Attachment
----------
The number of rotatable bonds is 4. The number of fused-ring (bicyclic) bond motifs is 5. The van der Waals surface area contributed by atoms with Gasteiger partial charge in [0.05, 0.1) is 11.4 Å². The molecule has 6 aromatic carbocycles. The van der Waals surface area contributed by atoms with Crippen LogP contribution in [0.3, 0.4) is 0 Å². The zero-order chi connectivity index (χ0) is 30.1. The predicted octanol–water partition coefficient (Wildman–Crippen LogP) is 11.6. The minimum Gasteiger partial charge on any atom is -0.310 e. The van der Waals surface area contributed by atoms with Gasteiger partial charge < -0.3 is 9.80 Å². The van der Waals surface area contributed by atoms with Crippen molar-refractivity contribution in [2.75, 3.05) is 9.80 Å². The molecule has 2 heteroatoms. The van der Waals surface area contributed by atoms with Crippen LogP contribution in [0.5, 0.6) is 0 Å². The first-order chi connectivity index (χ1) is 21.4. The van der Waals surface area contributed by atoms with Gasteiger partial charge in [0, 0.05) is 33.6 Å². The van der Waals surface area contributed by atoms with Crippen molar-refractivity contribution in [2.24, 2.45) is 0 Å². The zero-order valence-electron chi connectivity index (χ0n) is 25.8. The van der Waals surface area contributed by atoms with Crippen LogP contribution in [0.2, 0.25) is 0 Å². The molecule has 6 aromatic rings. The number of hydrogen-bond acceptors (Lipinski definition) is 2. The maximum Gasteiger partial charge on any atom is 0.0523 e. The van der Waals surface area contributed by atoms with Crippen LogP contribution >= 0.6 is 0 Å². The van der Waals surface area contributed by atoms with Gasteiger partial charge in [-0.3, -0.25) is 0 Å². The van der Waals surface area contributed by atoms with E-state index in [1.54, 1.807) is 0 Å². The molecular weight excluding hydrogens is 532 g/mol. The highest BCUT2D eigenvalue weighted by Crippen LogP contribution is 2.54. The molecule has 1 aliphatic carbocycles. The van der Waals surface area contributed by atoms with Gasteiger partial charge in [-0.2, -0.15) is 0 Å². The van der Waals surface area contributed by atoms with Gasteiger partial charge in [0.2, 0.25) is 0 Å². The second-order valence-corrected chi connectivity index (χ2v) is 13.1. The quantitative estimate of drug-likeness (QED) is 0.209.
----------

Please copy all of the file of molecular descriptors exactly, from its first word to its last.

The number of rotatable bonds is 4. The number of fused-ring (bicyclic) bond motifs is 5. The van der Waals surface area contributed by atoms with Gasteiger partial charge in [0.05, 0.1) is 11.4 Å². The molecule has 6 aromatic carbocycles. The van der Waals surface area contributed by atoms with Crippen LogP contribution in [0.3, 0.4) is 0 Å². The zero-order chi connectivity index (χ0) is 30.1. The predicted octanol–water partition coefficient (Wildman–Crippen LogP) is 11.6. The minimum Gasteiger partial charge on any atom is -0.310 e. The van der Waals surface area contributed by atoms with Gasteiger partial charge < -0.3 is 9.80 Å². The van der Waals surface area contributed by atoms with Crippen molar-refractivity contribution in [2.75, 3.05) is 9.80 Å². The molecule has 2 heteroatoms. The van der Waals surface area contributed by atoms with Crippen LogP contribution in [0.5, 0.6) is 0 Å². The first-order chi connectivity index (χ1) is 21.4. The van der Waals surface area contributed by atoms with Gasteiger partial charge in [0, 0.05) is 33.6 Å². The van der Waals surface area contributed by atoms with Crippen molar-refractivity contribution in [2.24, 2.45) is 0 Å². The zero-order valence-electron chi connectivity index (χ0n) is 25.8. The van der Waals surface area contributed by atoms with Crippen LogP contribution in [0.2, 0.25) is 0 Å². The molecule has 6 aromatic rings. The number of hydrogen-bond acceptors (Lipinski definition) is 2. The maximum Gasteiger partial charge on any atom is 0.0523 e. The van der Waals surface area contributed by atoms with Crippen LogP contribution >= 0.6 is 0 Å². The van der Waals surface area contributed by atoms with Gasteiger partial charge in [-0.3, -0.25) is 0 Å². The van der Waals surface area contributed by atoms with E-state index in [1.54, 1.807) is 0 Å². The molecular weight excluding hydrogens is 532 g/mol. The highest BCUT2D eigenvalue weighted by Crippen LogP contribution is 2.54. The molecule has 1 aliphatic carbocycles. The van der Waals surface area contributed by atoms with Gasteiger partial charge in [-0.2, -0.15) is 0 Å². The van der Waals surface area contributed by atoms with Gasteiger partial charge in [0.2, 0.25) is 0 Å². The second-order valence-corrected chi connectivity index (χ2v) is 13.1. The quantitative estimate of drug-likeness (QED) is 0.209.